Thursday, March 20, 2014


Today I got a piece of terrible news about a dear virtual friend. She was a real friend to me, a fellow Lymphoma survivor, but I never did meet her in person. Liz seemed to know everything about everything important. Blood cancers, treatment, recovery, parenting, ethics, taking care of strangers. No situation was too big for her to offer her support and encouragement.

When I first came in contact with her, she was posting lots of information on behalf of a group called Patients Against Lymphoma. That group dissolved and she went on her own, advocating for and educating Lymphoma patients and their families through a new name: Hope For Lymphoma. 

She moderated a number of support groups and was active in her local government. Every once in a while she'd disappear from FB due to real life circumstances (Hurricane Sandy, the death of a friend's 14 year old daughter, illness in her family), but she'd always come back with some timely posts - occasionally snarky, always smart.  She offered me lots of advice and was a blog reader. We shared private messages and she always wrote with pride of her 3 children (youngest is finishing his senior year in high school), while she appreciated the anecdotes and photos I posted of my own Mr. J. 

Absent from the online scene for the past few weeks, I did not think anything major was going on. The last time I'd checked in with her (last August), she explained that she'd taken a break from facebook to spend time with her family and friends following the accidental death of her friend's teenager).  Totally understandable. 

But then today, her mother let her friends know that Liz died on Monday, following a few weeks with flu-like symptoms and then a massive heart attack.

I am totally in shock about it, but it's all I've been thinking about since I read the news. I can't help thinking this should be national news. The world should know that someone so warm and caring, smart and generous, was here. She was a helper to others, because she knew that's the only way to get through this short and unpredictable time we have here together. I don't know if I can get a blurb into the New York Times, so for now, this will have to do.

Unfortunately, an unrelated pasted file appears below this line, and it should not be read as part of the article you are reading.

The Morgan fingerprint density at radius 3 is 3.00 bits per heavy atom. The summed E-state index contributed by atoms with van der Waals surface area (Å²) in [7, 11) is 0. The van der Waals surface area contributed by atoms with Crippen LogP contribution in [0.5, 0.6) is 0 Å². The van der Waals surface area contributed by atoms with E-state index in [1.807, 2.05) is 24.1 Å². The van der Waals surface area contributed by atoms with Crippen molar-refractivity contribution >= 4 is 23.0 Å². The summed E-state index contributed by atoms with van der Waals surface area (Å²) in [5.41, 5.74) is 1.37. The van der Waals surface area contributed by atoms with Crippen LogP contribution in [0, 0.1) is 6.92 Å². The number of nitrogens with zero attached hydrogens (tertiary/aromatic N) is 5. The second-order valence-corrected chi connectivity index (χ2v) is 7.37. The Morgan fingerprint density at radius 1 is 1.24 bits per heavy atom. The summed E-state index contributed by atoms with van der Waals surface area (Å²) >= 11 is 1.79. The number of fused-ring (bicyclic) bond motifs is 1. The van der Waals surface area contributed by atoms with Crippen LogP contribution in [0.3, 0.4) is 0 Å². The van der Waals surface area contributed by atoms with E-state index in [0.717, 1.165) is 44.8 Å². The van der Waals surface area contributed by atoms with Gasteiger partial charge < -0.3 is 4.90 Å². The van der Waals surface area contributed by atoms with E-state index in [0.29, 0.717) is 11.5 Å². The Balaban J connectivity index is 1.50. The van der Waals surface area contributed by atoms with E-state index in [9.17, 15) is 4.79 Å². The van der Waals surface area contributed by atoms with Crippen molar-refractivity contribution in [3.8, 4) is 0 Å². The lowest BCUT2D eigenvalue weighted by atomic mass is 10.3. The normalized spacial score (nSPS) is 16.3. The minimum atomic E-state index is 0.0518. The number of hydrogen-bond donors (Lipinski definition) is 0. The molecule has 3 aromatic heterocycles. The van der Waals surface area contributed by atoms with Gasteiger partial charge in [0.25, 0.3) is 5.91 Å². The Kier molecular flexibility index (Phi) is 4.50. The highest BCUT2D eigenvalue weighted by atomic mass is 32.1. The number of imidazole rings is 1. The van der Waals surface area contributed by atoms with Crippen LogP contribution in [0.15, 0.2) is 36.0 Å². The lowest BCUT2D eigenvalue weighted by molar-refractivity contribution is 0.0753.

I am grateful that I had the opportunity to connect with someone who brought so much to the table. She devoted so much of her time and energy to other people - usually other people who were experiencing the toughest challenges of their lives - and she made those lives better. I hope her children know how proud they made her and how highly she thought of them. The lesson she left with me is that one person can have a huge impact. Not money, nor fame, but talking to others and sharing knowledge. The world is certainly a better place because she has been here.

Thank you, Liz.  


  1. Thank you very much for the tribute. I'm one of the many, many people she has helped. Not only with her cancer knowledge but her general wisdom and wit. -- Don Peter

  2. I am so saddened to learn that she is gone. Marieta

  3. Could not have worte it any better Mia. I am so very shocked and saddened by this news. I, like you, feel it should be national news!! May her beautiful soul rest in peace eternally.

  4. Shocked and heartbroken, she was such a source of strength and knowledge and hope.

  5. We were all blessed to have had Liz in our lives, she meant so much to so many. I felt that she held my hand through some very difficult times. I will miss her tremendously, she was one of a kind. I am so saddened she is gone from this life so soon. Rest peacefully lovely Liz.